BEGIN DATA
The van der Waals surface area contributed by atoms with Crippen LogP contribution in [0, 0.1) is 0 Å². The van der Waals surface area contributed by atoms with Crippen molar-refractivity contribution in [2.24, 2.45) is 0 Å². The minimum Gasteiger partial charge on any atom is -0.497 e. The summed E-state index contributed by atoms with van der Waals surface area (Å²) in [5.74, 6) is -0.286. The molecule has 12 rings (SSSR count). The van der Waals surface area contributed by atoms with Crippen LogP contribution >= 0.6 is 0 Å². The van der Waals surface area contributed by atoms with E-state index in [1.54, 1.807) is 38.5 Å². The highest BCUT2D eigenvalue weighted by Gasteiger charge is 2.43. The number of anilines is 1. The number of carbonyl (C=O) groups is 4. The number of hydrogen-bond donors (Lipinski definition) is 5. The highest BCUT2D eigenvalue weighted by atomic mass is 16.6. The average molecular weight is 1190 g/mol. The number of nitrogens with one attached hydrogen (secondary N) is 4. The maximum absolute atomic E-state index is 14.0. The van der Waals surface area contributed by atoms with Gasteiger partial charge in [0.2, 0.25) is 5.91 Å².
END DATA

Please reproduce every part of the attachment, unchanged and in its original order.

The van der Waals surface area contributed by atoms with Crippen LogP contribution in [0, 0.1) is 0 Å². The van der Waals surface area contributed by atoms with Crippen molar-refractivity contribution in [2.24, 2.45) is 0 Å². The minimum Gasteiger partial charge on any atom is -0.497 e. The summed E-state index contributed by atoms with van der Waals surface area (Å²) in [5.74, 6) is -0.286. The molecule has 12 rings (SSSR count). The van der Waals surface area contributed by atoms with Crippen LogP contribution >= 0.6 is 0 Å². The van der Waals surface area contributed by atoms with E-state index in [1.54, 1.807) is 38.5 Å². The highest BCUT2D eigenvalue weighted by Gasteiger charge is 2.43. The number of anilines is 1. The number of carbonyl (C=O) groups is 4. The number of hydrogen-bond donors (Lipinski definition) is 5. The highest BCUT2D eigenvalue weighted by atomic mass is 16.6. The average molecular weight is 1190 g/mol. The number of nitrogens with one attached hydrogen (secondary N) is 4. The maximum absolute atomic E-state index is 14.0. The van der Waals surface area contributed by atoms with Gasteiger partial charge in [0.2, 0.25) is 5.91 Å².